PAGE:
Faculty Receive Fellowships for Educational Innovation
Four faculty members at Northwestern University Feinberg School of Medicine received Augusta Webster Faculty Grants for Educational Innovation, which support multi-year, health-profession education projects.
“The Augusta Webster Grants for Educational Innovation have been our most important source of intramural funding for medical education research for two decades now, and have helped launch the scholarly careers of over two dozen of our junior faculty,” said Ray Curry, MD, vice dean for education and head of the program, adding that past projects have yielded new courses and teaching strategies, and a number of advances in educational assessment.
This year’s winners include:
- Mary McBride, MD, assistant professor in pediatrics-cardiology
- Shari L. Meyerson, MD, associate professor in surgery-thoracic surgery and medicine-pulmonary
- Eric W. Schaefer, MD, assistant professor in hospital medicine
- Rashmi K. Sharma, MD, MHS, assistant professor in hospital medicine
Each faculty member is funded for substantial multi-year projects representing an opportunity for career development. The investigators propose projects that address current issues and/or challenges in medical education. Support for projects ranges from $5,000 to $15,000 annually, for a period of one to three years.
A subcommittee of the Feinberg Academy of Medical Educators evaluates proposals. All fellows receive a senior faculty mentor to monitor the progress and outcomes of the project.
“I was very excited to be chosen,” said McBride. “I see this fellowship as an incredibly important opportunity to start my investigation.”
McBride plans to use the award to support a project that utilizes simulation to assess teamwork and medical decision-making in the pediatric cardiac intensive care unit. The teams will perform in their typical role during an acute, critical event, while their decisions, communication, and behaviors are observed and assessed. These assessments will be used to determine the validity and reliability of a novel teamwork assessment tool.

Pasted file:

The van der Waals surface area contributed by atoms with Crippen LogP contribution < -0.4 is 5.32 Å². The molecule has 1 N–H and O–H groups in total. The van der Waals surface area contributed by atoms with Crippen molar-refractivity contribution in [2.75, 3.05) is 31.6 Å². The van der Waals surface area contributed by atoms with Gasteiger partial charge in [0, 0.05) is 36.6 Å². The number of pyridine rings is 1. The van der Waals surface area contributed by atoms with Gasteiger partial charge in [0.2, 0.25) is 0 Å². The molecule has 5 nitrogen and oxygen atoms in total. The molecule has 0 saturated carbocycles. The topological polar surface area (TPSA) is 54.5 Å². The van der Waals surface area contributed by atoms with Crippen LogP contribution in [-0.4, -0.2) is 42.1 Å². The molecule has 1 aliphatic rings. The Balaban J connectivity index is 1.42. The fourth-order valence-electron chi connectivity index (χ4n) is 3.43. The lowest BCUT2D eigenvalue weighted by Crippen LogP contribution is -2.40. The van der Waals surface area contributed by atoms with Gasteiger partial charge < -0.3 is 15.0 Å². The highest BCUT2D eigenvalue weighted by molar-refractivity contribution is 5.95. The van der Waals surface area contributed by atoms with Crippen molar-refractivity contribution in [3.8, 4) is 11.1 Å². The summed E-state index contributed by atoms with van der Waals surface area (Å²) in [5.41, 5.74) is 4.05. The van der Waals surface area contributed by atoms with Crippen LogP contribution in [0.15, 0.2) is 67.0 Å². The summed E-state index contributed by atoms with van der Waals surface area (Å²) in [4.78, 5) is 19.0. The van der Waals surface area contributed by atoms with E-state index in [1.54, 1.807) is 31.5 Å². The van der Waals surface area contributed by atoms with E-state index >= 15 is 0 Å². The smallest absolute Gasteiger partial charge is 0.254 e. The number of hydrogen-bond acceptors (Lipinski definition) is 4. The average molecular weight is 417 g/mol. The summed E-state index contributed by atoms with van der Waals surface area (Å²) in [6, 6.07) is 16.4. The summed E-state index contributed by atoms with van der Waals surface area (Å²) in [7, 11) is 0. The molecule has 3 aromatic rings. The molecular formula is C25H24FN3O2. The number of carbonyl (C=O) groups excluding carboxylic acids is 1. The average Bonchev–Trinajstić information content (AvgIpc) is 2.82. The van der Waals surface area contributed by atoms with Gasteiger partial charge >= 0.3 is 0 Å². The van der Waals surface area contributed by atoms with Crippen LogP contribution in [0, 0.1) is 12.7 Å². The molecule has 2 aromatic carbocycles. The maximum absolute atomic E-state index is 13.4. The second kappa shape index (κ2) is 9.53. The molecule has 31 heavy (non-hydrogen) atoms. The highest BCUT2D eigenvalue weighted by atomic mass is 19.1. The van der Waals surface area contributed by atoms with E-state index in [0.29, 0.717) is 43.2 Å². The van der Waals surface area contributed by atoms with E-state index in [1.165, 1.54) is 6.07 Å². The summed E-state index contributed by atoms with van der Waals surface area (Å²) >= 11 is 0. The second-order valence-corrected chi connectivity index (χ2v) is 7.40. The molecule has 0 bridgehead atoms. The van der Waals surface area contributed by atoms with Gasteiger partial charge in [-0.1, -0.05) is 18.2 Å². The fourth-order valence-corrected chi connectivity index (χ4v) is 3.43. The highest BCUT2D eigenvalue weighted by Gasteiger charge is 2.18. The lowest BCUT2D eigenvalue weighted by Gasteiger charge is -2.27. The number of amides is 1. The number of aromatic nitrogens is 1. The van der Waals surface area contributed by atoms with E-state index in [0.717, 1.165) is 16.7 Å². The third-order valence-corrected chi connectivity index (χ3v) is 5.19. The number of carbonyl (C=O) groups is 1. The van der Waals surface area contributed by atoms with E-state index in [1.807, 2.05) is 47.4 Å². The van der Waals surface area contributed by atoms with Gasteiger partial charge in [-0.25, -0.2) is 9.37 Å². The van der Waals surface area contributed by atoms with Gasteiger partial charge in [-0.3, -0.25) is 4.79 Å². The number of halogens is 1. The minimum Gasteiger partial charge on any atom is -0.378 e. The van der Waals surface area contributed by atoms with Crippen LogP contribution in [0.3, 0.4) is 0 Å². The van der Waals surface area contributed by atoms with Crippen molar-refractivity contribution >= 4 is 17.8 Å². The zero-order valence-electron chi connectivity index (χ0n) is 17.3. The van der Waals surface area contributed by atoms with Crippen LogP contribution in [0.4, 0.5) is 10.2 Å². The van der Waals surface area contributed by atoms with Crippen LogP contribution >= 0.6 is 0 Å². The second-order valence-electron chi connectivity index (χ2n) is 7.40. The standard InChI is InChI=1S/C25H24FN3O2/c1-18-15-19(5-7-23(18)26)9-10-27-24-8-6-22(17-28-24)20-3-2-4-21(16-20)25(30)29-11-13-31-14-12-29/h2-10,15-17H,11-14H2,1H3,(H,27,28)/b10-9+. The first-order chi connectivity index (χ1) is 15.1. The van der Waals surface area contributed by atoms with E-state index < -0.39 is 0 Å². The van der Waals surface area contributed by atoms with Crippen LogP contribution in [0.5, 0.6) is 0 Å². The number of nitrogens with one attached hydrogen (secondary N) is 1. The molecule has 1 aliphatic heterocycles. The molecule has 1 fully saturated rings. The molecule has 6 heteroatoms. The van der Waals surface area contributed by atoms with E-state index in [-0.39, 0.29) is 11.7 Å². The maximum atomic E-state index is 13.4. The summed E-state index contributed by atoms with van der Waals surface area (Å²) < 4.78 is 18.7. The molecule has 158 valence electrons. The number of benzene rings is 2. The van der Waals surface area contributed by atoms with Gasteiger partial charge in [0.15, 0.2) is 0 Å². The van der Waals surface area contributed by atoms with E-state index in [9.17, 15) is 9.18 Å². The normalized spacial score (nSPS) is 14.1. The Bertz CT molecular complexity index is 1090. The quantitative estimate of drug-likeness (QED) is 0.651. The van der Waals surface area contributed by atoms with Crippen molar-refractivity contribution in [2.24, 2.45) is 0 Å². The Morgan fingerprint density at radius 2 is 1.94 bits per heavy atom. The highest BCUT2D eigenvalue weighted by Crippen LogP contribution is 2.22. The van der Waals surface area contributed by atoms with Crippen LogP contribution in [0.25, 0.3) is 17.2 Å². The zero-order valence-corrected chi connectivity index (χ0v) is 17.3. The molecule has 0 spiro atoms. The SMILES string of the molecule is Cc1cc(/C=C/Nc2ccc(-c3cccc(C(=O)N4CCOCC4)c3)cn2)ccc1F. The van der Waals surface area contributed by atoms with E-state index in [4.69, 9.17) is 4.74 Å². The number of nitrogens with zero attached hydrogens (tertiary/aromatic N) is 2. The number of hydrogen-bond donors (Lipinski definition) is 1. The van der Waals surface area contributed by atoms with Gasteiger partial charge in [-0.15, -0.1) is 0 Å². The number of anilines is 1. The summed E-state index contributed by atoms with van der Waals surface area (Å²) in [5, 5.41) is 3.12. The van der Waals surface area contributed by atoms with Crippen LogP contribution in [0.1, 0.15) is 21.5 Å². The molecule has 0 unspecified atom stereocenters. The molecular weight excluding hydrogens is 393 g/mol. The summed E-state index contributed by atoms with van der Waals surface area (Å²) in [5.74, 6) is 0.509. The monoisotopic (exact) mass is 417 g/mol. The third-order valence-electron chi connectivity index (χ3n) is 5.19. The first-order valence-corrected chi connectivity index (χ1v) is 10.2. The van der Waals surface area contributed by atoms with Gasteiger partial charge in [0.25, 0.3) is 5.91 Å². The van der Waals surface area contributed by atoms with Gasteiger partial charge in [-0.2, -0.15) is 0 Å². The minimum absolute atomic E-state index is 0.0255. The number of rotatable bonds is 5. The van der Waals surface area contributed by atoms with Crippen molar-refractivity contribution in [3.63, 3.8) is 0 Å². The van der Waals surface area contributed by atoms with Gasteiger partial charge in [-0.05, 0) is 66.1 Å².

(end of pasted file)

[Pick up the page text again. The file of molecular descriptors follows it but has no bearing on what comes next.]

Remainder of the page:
“The Augusta Webster fellowship is the perfect opportunity for a junior faculty member to get their academic career jumpstarted,” McBride said. “The data gathered and lessons learned will enable me to advance my teamwork assessment project, apply for additional funding, and improve clinical care of infants and children in critical situations.”
“I'm proud and honored to receive an Augusta Webster fellowship,” said Schaefer. “In the past few years I've been fortunate to participate in medical education research funded by these awards. To receive a fellowship myself means I'm carrying on the tradition of medical education scholarship here at Northwestern.”
Schaefer’s project aims to change the way faculty teach physical exams. He hopes to answer questions such as: Is there a “trickle-down” effect on medical students if the curriculum given to faculty changes? Will medical student cardiac exam knowledge improve if we augment the knowledge of faculty working with students?
“This fellowship is important to me because it will lead to the fruition of this medical education research project, and in so doing grant the experience to begin other education projects,” he said. “Once a single funded research project is completed, perhaps others will follow. In such a way, this August Webster fellowship plays a key role in the development of my medical education research career.”